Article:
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03 March 2005

Paging Tim Duncan to the Offensive End of the Court

San Antonio 92 vs. Toronto 86

The Spurs played good defense most of the night, holding Toronto to 36.6% shooting and under 30% in the first half. However, they also allowed the Raptors to shoot 35 FT, which kept Toronto within striking distance to the very end.

But the Spurs always play defense. I'm not worried about their defense, I'm worried about the other half of the game. On the offensive end it seems like they are, well, uh, fucking around. It seems like half of their turnovers are due to trying to make a highlight reel type pass (like Brent Barry's across-the-court-over-the-head-bounce-pass-through-four-defenders last night). They also are too willing too pass up open shots. Nobili and Duncan are the main offenders here. Ginobili passes up about two open threes a game. He loves that exaggerated head fake where he kicks his right leg up in the air. And even then he passes the ball too much on the drive, like his behind the head pass to Horry last night as the shot clock was running out.

It's like the Spurs are Hickory High: they must execute five passes before shooting the ball. Timmeh seems to follow this strange rule where he must wait for either the double team or five seconds, which ever comes first. There was a possession in the second half where Duncan got the ball about 10 feet from the basket. For once he immediately drove the lane and went by Bosh (like his feet were in stone) for a layup. Don't give the time for the defender or defense to set up. Don't wait for the double team. You're supposed to be our first option on offense, so just go. There's less than 10 guys in the league that should have any hope of guarding you. Just go. Pretend you're Jordan.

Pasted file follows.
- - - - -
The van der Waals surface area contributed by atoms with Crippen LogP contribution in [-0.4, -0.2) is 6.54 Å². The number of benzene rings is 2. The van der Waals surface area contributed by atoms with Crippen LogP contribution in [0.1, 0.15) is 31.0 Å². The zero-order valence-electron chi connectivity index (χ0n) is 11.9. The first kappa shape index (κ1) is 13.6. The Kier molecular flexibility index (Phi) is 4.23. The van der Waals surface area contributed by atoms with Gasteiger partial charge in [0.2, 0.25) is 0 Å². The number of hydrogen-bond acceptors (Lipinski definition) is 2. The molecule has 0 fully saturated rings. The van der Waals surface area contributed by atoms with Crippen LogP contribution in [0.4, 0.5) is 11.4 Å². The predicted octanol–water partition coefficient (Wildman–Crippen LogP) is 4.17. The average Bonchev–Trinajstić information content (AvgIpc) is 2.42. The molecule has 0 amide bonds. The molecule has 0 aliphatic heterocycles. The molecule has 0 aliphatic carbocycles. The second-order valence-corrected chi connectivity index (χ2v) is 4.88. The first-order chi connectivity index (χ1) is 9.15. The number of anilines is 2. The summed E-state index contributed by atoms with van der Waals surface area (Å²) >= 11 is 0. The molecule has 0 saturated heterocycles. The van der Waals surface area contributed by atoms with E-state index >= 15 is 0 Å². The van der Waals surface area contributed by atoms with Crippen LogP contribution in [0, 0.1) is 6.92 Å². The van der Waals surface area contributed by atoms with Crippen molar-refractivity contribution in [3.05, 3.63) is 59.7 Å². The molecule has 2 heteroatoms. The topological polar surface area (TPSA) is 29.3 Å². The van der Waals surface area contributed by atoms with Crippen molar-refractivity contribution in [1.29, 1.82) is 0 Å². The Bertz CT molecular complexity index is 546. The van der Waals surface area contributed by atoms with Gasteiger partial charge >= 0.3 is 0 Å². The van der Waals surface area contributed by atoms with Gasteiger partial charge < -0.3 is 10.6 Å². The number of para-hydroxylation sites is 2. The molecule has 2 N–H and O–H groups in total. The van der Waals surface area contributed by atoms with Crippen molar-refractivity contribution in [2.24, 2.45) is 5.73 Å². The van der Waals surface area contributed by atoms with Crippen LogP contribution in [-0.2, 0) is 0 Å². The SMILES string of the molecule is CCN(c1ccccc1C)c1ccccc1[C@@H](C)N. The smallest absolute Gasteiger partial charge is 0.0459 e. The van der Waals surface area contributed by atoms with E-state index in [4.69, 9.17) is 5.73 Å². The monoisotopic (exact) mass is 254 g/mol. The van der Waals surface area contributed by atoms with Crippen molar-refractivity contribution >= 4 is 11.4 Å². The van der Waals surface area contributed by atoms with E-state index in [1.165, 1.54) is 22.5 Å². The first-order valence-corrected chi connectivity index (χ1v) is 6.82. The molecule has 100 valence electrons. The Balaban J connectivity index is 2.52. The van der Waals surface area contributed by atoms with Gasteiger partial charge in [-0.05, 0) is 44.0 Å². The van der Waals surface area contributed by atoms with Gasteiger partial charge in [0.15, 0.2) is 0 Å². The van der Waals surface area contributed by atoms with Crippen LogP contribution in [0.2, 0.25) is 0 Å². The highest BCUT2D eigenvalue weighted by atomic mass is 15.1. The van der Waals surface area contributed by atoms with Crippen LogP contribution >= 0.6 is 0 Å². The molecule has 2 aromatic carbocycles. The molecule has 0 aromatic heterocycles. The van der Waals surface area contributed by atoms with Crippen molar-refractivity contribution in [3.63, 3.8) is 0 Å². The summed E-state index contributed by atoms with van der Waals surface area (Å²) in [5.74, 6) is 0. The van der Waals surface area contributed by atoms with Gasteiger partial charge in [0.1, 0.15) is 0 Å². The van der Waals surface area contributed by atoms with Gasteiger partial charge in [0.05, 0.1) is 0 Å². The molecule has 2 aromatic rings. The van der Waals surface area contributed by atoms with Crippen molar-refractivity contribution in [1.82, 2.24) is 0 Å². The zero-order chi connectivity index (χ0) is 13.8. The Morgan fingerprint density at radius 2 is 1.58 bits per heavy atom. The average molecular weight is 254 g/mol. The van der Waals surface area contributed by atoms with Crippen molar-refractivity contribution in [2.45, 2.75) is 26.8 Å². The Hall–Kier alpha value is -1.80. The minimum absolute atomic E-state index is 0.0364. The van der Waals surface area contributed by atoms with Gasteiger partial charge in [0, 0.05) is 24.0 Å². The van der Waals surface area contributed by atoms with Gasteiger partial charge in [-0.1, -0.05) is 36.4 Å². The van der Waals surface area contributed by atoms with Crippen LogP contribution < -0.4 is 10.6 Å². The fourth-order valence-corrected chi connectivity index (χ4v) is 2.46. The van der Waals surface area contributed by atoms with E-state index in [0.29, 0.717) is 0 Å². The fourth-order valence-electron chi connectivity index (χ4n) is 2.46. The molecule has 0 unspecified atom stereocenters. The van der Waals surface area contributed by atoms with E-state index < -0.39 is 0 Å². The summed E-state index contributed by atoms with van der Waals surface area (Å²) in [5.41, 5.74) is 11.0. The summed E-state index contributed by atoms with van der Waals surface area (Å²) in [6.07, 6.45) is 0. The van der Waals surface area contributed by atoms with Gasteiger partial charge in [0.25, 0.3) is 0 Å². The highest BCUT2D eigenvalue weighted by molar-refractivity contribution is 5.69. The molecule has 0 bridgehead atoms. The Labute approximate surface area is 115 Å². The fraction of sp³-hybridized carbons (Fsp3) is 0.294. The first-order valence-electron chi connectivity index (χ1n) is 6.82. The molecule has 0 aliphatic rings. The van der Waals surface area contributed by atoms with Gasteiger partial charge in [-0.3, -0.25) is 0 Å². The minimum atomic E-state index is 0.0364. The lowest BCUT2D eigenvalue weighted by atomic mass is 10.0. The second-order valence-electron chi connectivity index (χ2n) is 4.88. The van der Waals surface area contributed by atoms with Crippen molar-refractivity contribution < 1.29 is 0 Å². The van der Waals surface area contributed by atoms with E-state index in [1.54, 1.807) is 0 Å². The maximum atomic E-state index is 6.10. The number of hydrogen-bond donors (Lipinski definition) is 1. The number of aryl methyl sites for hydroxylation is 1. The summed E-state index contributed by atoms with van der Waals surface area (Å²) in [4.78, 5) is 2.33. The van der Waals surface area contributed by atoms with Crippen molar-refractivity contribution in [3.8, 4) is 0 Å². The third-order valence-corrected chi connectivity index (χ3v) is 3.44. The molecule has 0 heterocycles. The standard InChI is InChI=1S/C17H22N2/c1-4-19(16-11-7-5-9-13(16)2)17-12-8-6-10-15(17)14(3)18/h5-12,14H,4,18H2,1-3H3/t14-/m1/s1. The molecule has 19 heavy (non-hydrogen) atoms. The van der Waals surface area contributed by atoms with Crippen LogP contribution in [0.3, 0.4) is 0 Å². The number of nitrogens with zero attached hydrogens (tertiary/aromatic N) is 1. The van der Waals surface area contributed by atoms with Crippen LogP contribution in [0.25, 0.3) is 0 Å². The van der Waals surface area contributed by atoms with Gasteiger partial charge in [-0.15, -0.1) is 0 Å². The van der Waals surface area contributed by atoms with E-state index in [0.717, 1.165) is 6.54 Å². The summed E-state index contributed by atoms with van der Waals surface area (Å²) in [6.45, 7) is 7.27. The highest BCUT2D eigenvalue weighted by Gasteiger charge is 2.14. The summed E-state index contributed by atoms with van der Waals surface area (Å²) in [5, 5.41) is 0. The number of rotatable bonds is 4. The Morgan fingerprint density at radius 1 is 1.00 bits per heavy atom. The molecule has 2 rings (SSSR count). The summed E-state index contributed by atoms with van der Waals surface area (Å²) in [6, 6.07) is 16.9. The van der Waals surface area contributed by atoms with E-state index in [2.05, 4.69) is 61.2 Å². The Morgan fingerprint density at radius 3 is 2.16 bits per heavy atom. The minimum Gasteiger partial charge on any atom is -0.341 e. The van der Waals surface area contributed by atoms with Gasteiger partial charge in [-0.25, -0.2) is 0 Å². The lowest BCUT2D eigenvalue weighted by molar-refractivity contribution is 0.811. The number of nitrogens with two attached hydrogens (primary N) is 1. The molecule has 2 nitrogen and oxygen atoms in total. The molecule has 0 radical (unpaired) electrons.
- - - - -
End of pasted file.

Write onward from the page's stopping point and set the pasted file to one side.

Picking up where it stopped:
It probably seems stupid to complain about a team that's 44-13, but their offense is what did them in last season. They played too timidly. Players weren't willing to take big shots and Duncan wasn't willing to force the issue.

In the 2003 series against the Lakers, where the Spurs prevailed 4-2, Duncan averaged 24.35 shot attempts per game.

In the 2004 series against the Lakers, where the Spurs lost 2-4, Duncan averaged 19.35 shot attempts.

You think that's fucking random chance; that there's no connection? Yes yes yes I know the Lakers had Karl Malone last year. Here's the thing:

I don't give a shit. You're Tim Duncan. You're Mr. MVP. You're the best player on the team. Force the damn issue. Take the ball to the rack. Shoot over Malone right away. Take over. Get some swagger. You're Michael Jordan. You're Larry Bird. You're Kobe Bryant. You're not Scottie Pippen. You're not Kevin McHale. You're not Shaquille O'Neal.

Am I blaming Duncan for the Lakers series? Well, uh, yes I am. But he's still the best player on the best team. He's still one of the four best players in the league. But, like his predecessor David Robinson, he's missing the offensive aggression that would make him unstoppable.

Got a little sidetracked there. So, yeah, the Spurs beat Toronto. Bowen played really well in the second half. Parker had a great behind the back fake that got him a layup (he even winked at somebody afterwards). Jalen Rose is as bad as I thought. For whatever reason, Nazr Mohammed only played 6 minutes after playing 16 the game before. He had a nice quick turnaround (with requisite head fake) for his only points. He also royally screwed up a pick and roll that allowed Alston a wide open three (which led to Tony Parker throwing the ball at the basket support in disgust).

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All content copyright Matthew Powell 2005.